The Things I Carry

“They carried all they could bear, and then some, including a silent awe for the terrible power of the things they carried.” -Tim O’Brien, The Things They Carried

The toddler covered in coffee burns, screaming, waiting for the helicopter…

The woman, lost, who drove off the side of the mountain in pitch darkness…

The jet-skier unconcious in the water, supported only by the lifejacket…

The woman hiding in a closet from her abusive spouse, speaking only in whispers…

My partner and I begging a woman to exit her burning house…

The child who couldn’t wake up their Daddy and didn’t know their address…

The man begging his wife to start breathing again, calling her name over and over…

Coaching a newbie through his first call, a suicide…

The woman who discovered her neighbor’s ten year old, dead from a gunshot wound…

Coaching a pregnant mother through CPR on her toddler; the nurse telling me later that “the child expired.” The mother proceeded to go into labor that evening.

These, along with the 10,000+ other calls I answered during my time as a 911 dispatcher are what I carry. Truth is, I could have sat behind that headset and mic for the rest of my working life. I could have continued to train and lead future members of public safety. It wasn’t until after I stepped away, that the weight of the voices in my head came to an apex.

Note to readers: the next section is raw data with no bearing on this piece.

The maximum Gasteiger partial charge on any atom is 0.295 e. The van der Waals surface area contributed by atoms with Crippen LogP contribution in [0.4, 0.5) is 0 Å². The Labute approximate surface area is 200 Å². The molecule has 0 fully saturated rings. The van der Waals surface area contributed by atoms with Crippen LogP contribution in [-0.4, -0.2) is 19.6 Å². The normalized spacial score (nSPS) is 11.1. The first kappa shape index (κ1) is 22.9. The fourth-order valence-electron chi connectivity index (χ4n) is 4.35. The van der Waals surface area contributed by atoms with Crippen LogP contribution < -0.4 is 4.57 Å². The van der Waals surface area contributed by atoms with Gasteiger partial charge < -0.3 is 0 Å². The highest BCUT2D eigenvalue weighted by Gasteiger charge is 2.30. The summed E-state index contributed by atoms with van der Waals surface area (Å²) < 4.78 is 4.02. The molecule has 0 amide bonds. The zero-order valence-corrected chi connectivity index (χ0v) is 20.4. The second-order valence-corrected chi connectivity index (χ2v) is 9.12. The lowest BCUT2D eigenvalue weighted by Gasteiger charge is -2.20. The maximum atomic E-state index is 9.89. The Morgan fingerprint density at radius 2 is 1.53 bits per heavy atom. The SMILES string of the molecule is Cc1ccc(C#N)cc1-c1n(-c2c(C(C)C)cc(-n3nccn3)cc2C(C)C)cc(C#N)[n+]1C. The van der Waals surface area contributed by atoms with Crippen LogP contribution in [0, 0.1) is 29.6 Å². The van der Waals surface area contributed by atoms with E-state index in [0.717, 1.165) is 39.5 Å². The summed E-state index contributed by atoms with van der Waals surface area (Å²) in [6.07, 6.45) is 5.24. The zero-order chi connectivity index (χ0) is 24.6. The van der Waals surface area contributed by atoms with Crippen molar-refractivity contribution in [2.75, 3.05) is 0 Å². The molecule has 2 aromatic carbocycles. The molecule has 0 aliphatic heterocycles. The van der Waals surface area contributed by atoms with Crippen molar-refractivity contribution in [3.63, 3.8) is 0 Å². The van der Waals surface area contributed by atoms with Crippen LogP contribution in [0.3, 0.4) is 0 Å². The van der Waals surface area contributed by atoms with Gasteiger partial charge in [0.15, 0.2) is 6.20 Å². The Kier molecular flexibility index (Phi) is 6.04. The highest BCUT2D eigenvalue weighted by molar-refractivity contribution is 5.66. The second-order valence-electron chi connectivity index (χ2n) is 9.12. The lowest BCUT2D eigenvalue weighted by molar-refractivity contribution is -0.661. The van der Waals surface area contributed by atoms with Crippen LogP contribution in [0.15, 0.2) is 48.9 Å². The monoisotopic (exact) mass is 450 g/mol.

My long-standing depression and anxiety were never a factor while working dispatch. I know that probably seems odd, odd but true. Being the calm center of somebody’s hurricane was a powerful grounding mechanism.

Three months after leaving dispatch (my home and the state of Alabama), I returned to my other love, nutrition. One of my many duties is answering the store phone. I’m not sure which call happened first…the call where nobody would talk to me and I instinctively demanded “911, do you have an emergency?” Or the call that when I answered all I could hear was a baby screaming and a chill went up my spine. I just remember trying to catch my breath and return to reality.

Two tornadoes have ripped through my former county in the seven months since I’ve been gone. How many wrecks, house fires, missing limb and GSW calls have I missed? This new virus and the threat to our daily lives has effected my partners. I tango daily with a strange mix of relief and guilt. My head and heart will always be behind that console. I’ve got your six.

“But the thing about remembering is that you don’t forget.” -Tim O’Brien, The Things They Carried

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Photo by camilo jimenez on Unsplash

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